But, of course there remain challenges to the system which are preventing SSA from clearing the hearing backlog. The first problem is the ongoing concern of Congressional funding. As it stands, the SSA allotted budget is insufficient to fund ongoing operations without up to two weeks of furloughs for employees during which time all offices would be closed to the public. Further, a full hiring freeze would be instituted resulting in service degradation as well as increased wait times and system delays. This would only put more hardship upon this nation’s most vulnerable citizens.

The budget problem is long simmering in nature with its budget shrinking 10% since 2010 while beneficiaries have increased 12%. The current fight concerns President Obama’s request for a $522M in increase in funding for 2017 while House Republicans have countered with a $772M cut in funding including a spending reduction of $582M.

Further, Acting SSA Commissioner Carolyn Colvin has been in her position since 2/13/13 without ever being installed as in the position of full Commissioner of SSA. House Republicans are responsible for this inaction as well.

Not all the blame goes on the GOP. A substantial number of administrative law judges (ALJs) have become discontented with SSA’s requirement that they schedule 50 hearings a month in order to increase processing of cases and clear the immense backlog. Some ALJs have taken the approach of scheduling 50 hearings a month, then continue many cases for invented reasons such as needing additional evidence, allowing a vocational evidence to review new evidence, ordering a consultative examination, among other excuses. This conduct reduces the number of cases for which decisions are rendered. Further, when the delayed cases are rescheduled, the are again counted toward the 50 cases of the subsequent month. In this way, ALJs are passively resisting doing more work in order to reduce the hearing backlog.

For these reasons, it is clear that SSA faces challenges from outside and within which will prevent the clearance of the one million case backlog for any time in the forseeable future.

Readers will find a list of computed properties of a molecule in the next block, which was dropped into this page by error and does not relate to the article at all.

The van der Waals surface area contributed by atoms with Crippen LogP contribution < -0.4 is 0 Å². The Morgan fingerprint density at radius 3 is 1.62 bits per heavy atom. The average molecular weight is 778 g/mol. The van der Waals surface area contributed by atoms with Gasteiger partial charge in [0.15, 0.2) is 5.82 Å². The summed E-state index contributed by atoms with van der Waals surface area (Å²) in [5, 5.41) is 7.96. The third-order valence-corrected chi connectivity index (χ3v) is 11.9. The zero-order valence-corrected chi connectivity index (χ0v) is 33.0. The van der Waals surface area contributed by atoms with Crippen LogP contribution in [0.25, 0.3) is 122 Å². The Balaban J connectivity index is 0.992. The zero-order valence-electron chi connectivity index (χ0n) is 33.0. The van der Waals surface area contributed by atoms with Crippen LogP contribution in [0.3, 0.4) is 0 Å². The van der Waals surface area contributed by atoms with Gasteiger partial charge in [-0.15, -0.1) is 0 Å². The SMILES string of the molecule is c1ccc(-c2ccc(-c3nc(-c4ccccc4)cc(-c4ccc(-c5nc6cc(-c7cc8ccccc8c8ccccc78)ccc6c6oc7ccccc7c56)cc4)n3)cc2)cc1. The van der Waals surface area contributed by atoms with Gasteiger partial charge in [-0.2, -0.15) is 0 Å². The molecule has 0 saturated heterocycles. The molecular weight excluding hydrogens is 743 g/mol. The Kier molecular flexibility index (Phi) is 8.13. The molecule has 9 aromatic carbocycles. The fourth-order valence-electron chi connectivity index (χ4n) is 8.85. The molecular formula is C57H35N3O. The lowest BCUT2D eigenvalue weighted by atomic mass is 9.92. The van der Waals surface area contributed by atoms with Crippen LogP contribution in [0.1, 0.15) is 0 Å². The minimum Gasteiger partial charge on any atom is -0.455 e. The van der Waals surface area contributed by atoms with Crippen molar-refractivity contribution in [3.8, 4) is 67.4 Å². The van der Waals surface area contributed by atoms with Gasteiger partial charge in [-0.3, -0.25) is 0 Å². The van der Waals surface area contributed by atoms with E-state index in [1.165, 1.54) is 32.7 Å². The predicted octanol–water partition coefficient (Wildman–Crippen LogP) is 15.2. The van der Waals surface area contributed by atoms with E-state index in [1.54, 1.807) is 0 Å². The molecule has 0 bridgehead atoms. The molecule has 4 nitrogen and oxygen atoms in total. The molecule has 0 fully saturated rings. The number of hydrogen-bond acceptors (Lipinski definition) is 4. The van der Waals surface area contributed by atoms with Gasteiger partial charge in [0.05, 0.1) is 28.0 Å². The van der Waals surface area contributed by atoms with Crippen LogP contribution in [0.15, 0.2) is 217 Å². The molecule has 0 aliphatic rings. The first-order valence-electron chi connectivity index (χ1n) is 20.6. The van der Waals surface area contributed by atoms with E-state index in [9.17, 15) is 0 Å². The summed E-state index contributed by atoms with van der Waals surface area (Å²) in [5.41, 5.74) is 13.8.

Posted in Social Security Administration, SSA | Tagged , , |


Social Security Funding Status 2015

The Social Security Administration (SSA) has reported concerning the funding status for its programs for fiscal year 2015.

The good news is that the Old-Age and Survivors Insurance, and Disability Insurance (OASDI) Trust Funds are projected to become depleted in 2034, the same as projected last year. Once depleted, persons receiving benefits will have their benefits automatically decreased to 79%. On its own, the Disability Insurance Trust Fund will become depleted in 2023, extended from last year’s estimate of 2016 with 89% of benefits remaining payable after depletion. As it turns out, the asset reserves for the OASDI Trust Funds increased by $23B in 2015 with the combined funds still growing. This growth is expected to continue through 2019 after which the program costs are expected to exceed income. In 2015, SSA paid 60 million people benefits.

The outlook for the Medicare Program is not as rosy. In 2015, the Medicare Program covered 55.3M persons of which 46.3M were aged 65 or older and 9M were disabled. 2015 expenditures were $647.B with total income received of only $644.4B. The fund depletion date is estimated to occur by year 2028, two years earlier than reported last year. The only good news is that a projected surplus is projected for years 2016 – 2020 after which funding deficits are expected. Overall, until 2016, the Medicare Program had been running deficits since 2008.

Posted in Medicare, Social Security | Tagged , |


Never Out with the Old at the Social Security Administration

The May, 2016 report from the Office of Inspector General (OIG) for the Social Security Administration (SSA) addressed the Disability Case Processing System (DCPS) being developed by SSA to perform its work.

Since 2008 when SSA decided to proceed with the DCPS system, it has invested over $300M into the project and has endured many delays. This amount is equivalent to nine years maintenance on the current systems utilized. The DCPS systems project appears to have failed and will be of little benefit. Even if implemented, the first stage of implementation for only limited use would cost between $90 – 165M with no estimated accounting for operating costs for the new system once implemented. No cost estimate has been placed for full project implementation.